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Krystle's report of reading camps


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Krystle's report of reading camps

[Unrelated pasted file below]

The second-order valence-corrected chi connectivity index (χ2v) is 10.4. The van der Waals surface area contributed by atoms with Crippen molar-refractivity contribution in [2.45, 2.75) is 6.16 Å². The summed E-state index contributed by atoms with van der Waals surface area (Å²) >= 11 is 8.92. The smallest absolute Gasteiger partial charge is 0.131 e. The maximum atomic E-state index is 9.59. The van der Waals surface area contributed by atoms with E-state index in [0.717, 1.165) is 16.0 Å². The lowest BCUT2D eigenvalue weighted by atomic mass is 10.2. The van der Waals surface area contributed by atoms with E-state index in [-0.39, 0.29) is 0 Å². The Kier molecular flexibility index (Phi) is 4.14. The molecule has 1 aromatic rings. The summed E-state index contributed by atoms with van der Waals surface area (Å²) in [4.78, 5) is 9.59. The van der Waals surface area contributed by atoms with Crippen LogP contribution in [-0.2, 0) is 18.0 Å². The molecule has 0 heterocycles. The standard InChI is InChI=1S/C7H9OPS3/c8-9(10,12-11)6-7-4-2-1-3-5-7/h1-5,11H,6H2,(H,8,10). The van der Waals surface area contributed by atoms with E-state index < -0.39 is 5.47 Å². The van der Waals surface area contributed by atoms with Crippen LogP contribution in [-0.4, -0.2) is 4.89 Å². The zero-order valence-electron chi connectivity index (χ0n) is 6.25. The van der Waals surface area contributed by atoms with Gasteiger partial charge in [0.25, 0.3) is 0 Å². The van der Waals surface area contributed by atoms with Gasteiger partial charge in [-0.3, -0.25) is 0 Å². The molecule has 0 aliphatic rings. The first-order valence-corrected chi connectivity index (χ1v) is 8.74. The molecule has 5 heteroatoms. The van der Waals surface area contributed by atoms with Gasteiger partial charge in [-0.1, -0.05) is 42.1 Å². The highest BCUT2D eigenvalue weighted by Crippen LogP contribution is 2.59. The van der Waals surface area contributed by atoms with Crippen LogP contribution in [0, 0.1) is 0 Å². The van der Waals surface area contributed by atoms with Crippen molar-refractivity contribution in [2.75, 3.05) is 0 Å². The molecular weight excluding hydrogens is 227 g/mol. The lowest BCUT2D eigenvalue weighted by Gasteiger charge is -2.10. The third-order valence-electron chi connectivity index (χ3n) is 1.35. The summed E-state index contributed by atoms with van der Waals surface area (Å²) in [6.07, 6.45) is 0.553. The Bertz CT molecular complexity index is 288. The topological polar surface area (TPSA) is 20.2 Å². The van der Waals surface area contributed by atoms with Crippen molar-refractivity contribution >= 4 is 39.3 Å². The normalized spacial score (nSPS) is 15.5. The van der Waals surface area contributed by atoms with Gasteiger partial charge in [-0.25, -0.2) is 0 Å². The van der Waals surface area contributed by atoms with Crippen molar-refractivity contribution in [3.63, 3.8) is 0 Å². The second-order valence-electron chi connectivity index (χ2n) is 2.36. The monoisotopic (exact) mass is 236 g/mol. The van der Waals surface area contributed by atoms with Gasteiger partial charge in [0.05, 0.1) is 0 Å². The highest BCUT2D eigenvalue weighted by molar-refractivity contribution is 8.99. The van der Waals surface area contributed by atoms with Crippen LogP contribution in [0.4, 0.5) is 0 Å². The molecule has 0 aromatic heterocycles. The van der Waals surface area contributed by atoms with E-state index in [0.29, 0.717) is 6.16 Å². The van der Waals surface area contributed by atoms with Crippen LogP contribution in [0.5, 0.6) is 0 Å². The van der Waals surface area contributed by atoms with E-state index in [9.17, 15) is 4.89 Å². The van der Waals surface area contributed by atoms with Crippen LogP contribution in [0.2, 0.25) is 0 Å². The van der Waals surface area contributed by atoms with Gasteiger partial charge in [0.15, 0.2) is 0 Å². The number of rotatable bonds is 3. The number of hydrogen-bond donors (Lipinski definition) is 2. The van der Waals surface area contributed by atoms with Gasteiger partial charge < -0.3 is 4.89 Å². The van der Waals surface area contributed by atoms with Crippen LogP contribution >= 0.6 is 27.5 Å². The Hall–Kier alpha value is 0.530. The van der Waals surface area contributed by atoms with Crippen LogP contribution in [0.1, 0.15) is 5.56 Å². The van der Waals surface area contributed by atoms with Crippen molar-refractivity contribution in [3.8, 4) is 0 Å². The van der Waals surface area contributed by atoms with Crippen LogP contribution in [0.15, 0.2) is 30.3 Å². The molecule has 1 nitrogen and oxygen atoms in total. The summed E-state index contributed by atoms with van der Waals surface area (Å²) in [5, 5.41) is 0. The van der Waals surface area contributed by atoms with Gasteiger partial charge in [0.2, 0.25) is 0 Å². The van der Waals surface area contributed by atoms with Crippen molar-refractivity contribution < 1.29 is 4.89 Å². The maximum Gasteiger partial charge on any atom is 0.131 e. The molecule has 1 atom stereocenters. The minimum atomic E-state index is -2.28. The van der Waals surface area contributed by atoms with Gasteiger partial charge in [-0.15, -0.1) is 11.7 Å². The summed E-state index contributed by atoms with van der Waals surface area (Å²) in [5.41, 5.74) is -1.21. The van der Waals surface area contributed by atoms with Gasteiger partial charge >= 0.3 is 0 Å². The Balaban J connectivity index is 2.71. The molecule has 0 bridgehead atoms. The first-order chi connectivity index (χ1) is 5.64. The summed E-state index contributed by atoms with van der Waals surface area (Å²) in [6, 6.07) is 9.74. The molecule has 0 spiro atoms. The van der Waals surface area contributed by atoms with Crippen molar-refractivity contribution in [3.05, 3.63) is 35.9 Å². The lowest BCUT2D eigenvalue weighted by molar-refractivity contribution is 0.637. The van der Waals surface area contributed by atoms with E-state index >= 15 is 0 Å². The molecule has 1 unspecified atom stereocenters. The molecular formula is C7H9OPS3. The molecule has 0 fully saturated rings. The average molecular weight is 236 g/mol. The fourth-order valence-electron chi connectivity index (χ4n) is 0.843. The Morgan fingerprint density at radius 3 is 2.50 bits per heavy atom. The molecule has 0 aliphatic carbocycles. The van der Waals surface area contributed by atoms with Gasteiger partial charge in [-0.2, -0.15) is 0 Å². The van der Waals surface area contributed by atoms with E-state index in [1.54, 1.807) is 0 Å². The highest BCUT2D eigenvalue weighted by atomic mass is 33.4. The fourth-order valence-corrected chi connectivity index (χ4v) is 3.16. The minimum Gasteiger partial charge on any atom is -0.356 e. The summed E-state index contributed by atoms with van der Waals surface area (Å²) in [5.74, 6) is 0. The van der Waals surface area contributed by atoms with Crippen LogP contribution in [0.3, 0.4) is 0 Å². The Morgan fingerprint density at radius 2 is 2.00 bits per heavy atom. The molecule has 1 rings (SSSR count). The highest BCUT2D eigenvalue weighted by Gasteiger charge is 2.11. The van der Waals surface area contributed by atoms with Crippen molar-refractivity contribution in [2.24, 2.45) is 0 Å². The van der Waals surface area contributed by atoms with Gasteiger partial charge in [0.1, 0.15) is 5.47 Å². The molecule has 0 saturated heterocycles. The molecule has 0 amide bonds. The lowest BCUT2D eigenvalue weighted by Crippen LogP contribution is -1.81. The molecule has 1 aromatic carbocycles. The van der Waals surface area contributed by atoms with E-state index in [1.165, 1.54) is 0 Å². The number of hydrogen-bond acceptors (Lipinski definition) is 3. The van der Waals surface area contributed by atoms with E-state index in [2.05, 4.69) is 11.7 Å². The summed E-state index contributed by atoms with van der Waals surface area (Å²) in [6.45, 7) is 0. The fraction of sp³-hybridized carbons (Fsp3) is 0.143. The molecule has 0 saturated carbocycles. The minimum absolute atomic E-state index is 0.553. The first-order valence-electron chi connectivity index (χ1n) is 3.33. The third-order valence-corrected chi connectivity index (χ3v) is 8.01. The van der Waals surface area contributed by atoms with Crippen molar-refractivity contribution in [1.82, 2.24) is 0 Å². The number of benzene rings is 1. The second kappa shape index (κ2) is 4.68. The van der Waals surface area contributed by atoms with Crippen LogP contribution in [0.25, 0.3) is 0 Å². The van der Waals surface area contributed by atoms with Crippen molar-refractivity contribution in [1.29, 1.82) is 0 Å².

1. 1. During the month of August, I participated in reading camps at the village libraries of Sara,Karaba, Koumbia and Boni. At each camp, the sessions were facilitated by an animator, a primaryschool teacher, the librarian, one or two assistants and two (sometimes three) Peace Corpsvolunteers. FAVL provided a schedule for the camp which, with some variation depending on theanimator and time constraints, was followed in each village. Since the emphasis of the week wasimproving the reading levels of the kids, each day included guided reading, free reading and tutoringsessions. Each afternoon, the primary school teacher gave a lesson, usually about syllabification.Other sessions in the day included health lessons on topics such as malaria, HIV/AIDS andmaternal/infantile health and tutorials about gender and success in school. For the HIV/AIDS andmaternal/infantile health sessions, FAVL was able to use a grant to purchase 50 books. The bookswere beautiful, but the level of French was very difficult for the kids (even those who did read well)to understand without discussion after each page. There were also creative sessions built into theschedule – the kids made necklaces, masks and flowers; they drew pictures of animals, houses andpeople; as a class, at each camp, they put together a comic strip about the importance of coming tothe library. At each camp, the animators and the primary schools were fantastic! They had a great rapportwith the kids and were not afraid to be silly, by singing, dancing and participating in the art projects.The volunteers with whom I worked enjoyed their experiences working with the facilitators and thekids. We were glad to help out at the camps, but were happy to see the Burkinabè leading themajority of the sessions. They were able to give relevant examples and cultural references to makedifficult topics, like HIV/AIDS more accessible to the kids. Sessions that were also very effective wereled by the librarians themselves. For the 2011 reading camps, the participants were either chosen randomly or were the last 25 inthe class. So there was a lot of emphasis on the basics of reading, which was incredibly helpful to thekids. For the lowest level kids, work focused on simply reciting the alphabet and putting letterstogether to make syllables. Even for the more advanced readers, the teachers concentrated lessonson syllabification. The return to basics was an important revision for all the students, even those whoalready knew how to read. Overall, I really enjoyed my time at the camps and libraries in the southwest. I am really glad Ihad this opportunity because it helped showed me the impact that FAVL is having through thelibraries. It also helped me better understand the work that FAVL is actually doing in Burkina Faso.The experience will definitely help me better perform my tasks as a third year volunteer with FAVL. My suggestions for future camps are (1) we emphasize the support role of the Peace Corpsvolunteers, so that the majority of the sessions are led by Burkinabè and the PCVs are there to lend ahelping hand; (2) we choose a theme for the week, instead of jam-packing the week with discussionsessions. Perhaps we can focus on hygiene or malaria – something very relevant to the lives of thekids; (3) One of the things we did at the camp at Boni, which I really liked, was PCVs demonstratedhow to make a cream out of local materials to chase away mosquitoes. The kids watched how it wasdone and copied down the instructions for how to make it. Then, each kid and facilitator got to take asample of the cream home with them to use and to show to their families. Not only was it a hands-onactivity for the kids, it was very relevant to their lives and demonstrated another use for reading. Krystle